First impression on unpacking the Q702 test unit was the solid feel and clean, minimalist styling.
Adobe Video Collection 2.5
Video Collection 2.5 is Adobe's latest set of post-production tools for video and audio. The Standard edition includes Premiere Pro 1.5, Audition 1.5, Encore DVD 1.5, and After Effects 6.5 Standard. The Professional collection features After Effects 6.5 Professional and a copy of Photoshop CS.
A tightly integrated set of tools that's extremely hard to beat if you're looking for a comprehensive post-production solution.
Price$ 1,999.00 (AUD)
Although pricey, these suites contain tools for about every post-production task you can think of, from editing, sequencing and compositing, right through to DVD authoring and soundtrack creation. However, although there's a lot that's new here, you'll still find a couple of bald spots in their feature sets.
When you run Premiere Pro 1.5 for the first time, you'll find that support for Panasonic's 24P camcorders is now in the project presets list, though High Definition Video (HDV) still requires a separate plug-in. This new version adds Bezier curve tools for keyframes and the ability to save custom effects parameters (After Effects now has the latter feature, too), plus it now includes a set of automatic colour correction tools - borrowed from Photoshop. In return, Photoshop has gained a collection of templates that match the aspect ratio and resolution of your current Premiere Pro project.
In the same vein, After Effects plug-ins that you've installed now appear within Premiere Pro, and you can copy projects and assets from one application and paste them into the other - though certain restraints on content apply. Premiere Pro 1.5 also maintains the resolution of imported stills, allowing easier pan and zoom shots with high-resolution images. You'll also find it contains a collection of GPU-accelerated effects in Premiere Pro's line-up. These use your OpenGL-compliant graphics card to preview certain effects (like page curls) without the need for rendering. This is a step in the right direction, though it's nowhere near the standard already set by Pinnacle's Liquid Edition.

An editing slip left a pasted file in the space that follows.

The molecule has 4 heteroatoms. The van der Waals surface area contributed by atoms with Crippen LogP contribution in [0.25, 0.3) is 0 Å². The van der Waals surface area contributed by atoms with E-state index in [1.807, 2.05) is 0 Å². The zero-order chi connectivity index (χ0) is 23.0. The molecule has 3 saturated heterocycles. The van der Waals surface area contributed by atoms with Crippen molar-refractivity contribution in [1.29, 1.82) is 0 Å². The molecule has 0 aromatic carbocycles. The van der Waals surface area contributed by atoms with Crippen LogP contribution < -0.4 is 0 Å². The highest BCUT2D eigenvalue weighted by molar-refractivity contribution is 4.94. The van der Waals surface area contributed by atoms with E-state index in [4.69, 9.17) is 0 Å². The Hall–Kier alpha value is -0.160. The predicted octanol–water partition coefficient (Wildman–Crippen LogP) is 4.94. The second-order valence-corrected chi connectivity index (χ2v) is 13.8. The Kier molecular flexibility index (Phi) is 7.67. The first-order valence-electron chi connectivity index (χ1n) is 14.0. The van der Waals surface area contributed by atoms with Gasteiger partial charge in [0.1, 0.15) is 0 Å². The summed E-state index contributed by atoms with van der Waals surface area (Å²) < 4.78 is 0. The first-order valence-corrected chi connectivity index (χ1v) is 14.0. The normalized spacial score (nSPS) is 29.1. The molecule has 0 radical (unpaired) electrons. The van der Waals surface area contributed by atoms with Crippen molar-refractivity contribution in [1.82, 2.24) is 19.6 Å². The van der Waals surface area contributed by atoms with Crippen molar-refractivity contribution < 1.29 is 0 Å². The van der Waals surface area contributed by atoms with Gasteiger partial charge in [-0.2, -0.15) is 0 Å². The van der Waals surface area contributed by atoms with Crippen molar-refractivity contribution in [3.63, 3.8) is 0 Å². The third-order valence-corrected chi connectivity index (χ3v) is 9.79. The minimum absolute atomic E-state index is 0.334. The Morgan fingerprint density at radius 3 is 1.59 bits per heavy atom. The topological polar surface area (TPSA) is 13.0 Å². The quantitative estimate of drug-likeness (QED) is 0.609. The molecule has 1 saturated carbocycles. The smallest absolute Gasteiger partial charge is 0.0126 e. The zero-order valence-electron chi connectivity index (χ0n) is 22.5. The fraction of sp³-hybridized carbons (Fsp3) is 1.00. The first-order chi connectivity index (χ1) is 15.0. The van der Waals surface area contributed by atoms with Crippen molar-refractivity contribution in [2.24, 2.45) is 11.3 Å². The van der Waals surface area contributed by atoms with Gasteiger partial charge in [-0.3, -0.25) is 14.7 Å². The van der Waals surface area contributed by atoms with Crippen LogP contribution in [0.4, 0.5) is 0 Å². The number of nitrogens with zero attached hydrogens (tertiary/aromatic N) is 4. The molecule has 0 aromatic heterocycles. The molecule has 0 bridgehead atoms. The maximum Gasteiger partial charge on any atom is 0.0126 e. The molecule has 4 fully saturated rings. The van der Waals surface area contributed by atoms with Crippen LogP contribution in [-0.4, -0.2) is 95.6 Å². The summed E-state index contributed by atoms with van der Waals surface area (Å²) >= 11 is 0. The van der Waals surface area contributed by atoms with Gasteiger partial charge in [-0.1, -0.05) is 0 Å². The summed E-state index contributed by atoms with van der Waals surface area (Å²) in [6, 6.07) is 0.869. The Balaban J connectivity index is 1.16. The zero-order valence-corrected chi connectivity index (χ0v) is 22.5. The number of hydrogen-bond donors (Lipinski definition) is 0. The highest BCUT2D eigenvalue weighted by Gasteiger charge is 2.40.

While Encore DVD 1.5 may still lack features that are common to consumer DVD authoring tools (like slideshow creation or wizard-based DVD creation), professional authors will appreciate the tight integration with Photoshop for menu creation, allowing them to view changes made to a menu within Encore DVD immediately after it's edited in Photoshop. Chapter point handling has also been improved, with markers in Premiere Pro/After Effects projects now honoured in Encore DVD timelines.
After Effects 6.5 users will appreciate the new cloning tools and slick text animation presets found in the new version, with the Professional version also adding script automation controls, motion tracking enhancements and advanced colour processing/effects tools. You can also preview your work with a FireWire-connected device.
Finally, Audition 1.5 (for audio recording/editing) now includes industry-standard VST plug-in support, pitch/length correction, and the ability to view video frames in the timeline (handy for synchronising soundtracks). Audition also supports ReWire syncing, bringing it in line with audio tools like Cubase SX, and has integrated CD burning to create masters of your work.
With the exception of After Effects and Photoshop, the individual applications in Adobe's Video Collection aren't typically considered to be the leaders in their respective fields. However, with this level of feature sharing and component integration, the sum is most definitely greater than its parts. Video enthusiasts will probably find all their needs catered to by the Standard version, while the Professional collection provides a complete set of tools for the small- to medium-size video studio.
of Video Collection's interface integration. Although the interfaces remain the same, integration between Video Collection's individual applications has been tightened up.
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GGG Evaluation Team
For work use, Microsoft Word and Excel programs pre-installed on the device are adequate for preparing short documents.
The Fujitsu LifeBook UH574 allowed for great mobility without being obnoxiously heavy or clunky. Its twelve hours of battery life did not disappoint.
The screen was particularly good. It is bright and visible from most angles, however heat is an issue, particularly around the Windows button on the front, and on the back where the battery housing is located.
My first impression after unboxing the Q702 is that it is a nice looking unit. Styling is somewhat minimalist but very effective. The tablet part, once detached, has a nice weight, and no buttons or switches are located in awkward or intrusive positions.
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